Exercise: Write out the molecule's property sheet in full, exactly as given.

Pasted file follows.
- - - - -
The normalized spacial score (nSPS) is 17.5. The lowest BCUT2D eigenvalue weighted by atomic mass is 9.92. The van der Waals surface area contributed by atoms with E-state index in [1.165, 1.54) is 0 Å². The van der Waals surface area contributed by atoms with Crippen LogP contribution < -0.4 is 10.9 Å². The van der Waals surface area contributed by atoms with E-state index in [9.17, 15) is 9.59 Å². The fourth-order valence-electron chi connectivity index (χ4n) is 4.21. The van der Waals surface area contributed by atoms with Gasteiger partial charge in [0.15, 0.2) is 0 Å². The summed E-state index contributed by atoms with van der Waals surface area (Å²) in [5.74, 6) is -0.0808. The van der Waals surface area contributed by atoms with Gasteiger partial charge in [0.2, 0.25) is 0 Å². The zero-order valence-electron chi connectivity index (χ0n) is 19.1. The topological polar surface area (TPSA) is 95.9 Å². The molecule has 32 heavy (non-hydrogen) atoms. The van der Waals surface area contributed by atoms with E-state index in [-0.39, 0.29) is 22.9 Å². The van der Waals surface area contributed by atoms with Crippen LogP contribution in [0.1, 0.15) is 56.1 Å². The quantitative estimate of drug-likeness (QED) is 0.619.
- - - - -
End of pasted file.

The normalized spacial score (nSPS) is 17.5. The lowest BCUT2D eigenvalue weighted by atomic mass is 9.92. The van der Waals surface area contributed by atoms with E-state index in [1.165, 1.54) is 0 Å². The van der Waals surface area contributed by atoms with Crippen LogP contribution < -0.4 is 10.9 Å². The van der Waals surface area contributed by atoms with E-state index in [9.17, 15) is 9.59 Å². The fourth-order valence-electron chi connectivity index (χ4n) is 4.21. The van der Waals surface area contributed by atoms with Gasteiger partial charge in [0.15, 0.2) is 0 Å². The summed E-state index contributed by atoms with van der Waals surface area (Å²) in [5.74, 6) is -0.0808. The van der Waals surface area contributed by atoms with Gasteiger partial charge in [0.2, 0.25) is 0 Å². The zero-order valence-electron chi connectivity index (χ0n) is 19.1. The topological polar surface area (TPSA) is 95.9 Å². The molecule has 32 heavy (non-hydrogen) atoms. The van der Waals surface area contributed by atoms with E-state index in [-0.39, 0.29) is 22.9 Å². The van der Waals surface area contributed by atoms with Crippen LogP contribution in [0.1, 0.15) is 56.1 Å². The quantitative estimate of drug-likeness (QED) is 0.619.